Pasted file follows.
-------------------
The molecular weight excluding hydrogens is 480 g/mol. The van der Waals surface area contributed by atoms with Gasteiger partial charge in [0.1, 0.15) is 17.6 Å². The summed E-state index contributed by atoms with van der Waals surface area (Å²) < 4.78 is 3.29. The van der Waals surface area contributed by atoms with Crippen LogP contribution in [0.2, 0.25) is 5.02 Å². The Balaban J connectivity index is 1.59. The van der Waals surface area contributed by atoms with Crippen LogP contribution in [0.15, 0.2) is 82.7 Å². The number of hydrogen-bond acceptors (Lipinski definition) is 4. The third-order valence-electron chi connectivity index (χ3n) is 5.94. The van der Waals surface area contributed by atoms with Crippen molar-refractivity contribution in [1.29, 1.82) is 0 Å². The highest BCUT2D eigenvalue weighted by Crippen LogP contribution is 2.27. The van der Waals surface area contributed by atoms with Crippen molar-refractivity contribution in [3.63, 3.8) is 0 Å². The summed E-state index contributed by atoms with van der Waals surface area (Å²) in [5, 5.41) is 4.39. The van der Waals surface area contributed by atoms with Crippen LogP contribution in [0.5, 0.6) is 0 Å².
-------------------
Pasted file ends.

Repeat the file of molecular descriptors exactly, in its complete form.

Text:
The molecular weight excluding hydrogens is 480 g/mol. The van der Waals surface area contributed by atoms with Gasteiger partial charge in [0.1, 0.15) is 17.6 Å². The summed E-state index contributed by atoms with van der Waals surface area (Å²) < 4.78 is 3.29. The van der Waals surface area contributed by atoms with Crippen LogP contribution in [0.2, 0.25) is 5.02 Å². The Balaban J connectivity index is 1.59. The van der Waals surface area contributed by atoms with Crippen LogP contribution in [0.15, 0.2) is 82.7 Å². The number of hydrogen-bond acceptors (Lipinski definition) is 4. The third-order valence-electron chi connectivity index (χ3n) is 5.94. The van der Waals surface area contributed by atoms with Crippen molar-refractivity contribution in [1.29, 1.82) is 0 Å². The highest BCUT2D eigenvalue weighted by Crippen LogP contribution is 2.27. The van der Waals surface area contributed by atoms with Crippen molar-refractivity contribution in [3.63, 3.8) is 0 Å². The summed E-state index contributed by atoms with van der Waals surface area (Å²) in [5, 5.41) is 4.39. The van der Waals surface area contributed by atoms with Crippen LogP contribution in [0.5, 0.6) is 0 Å².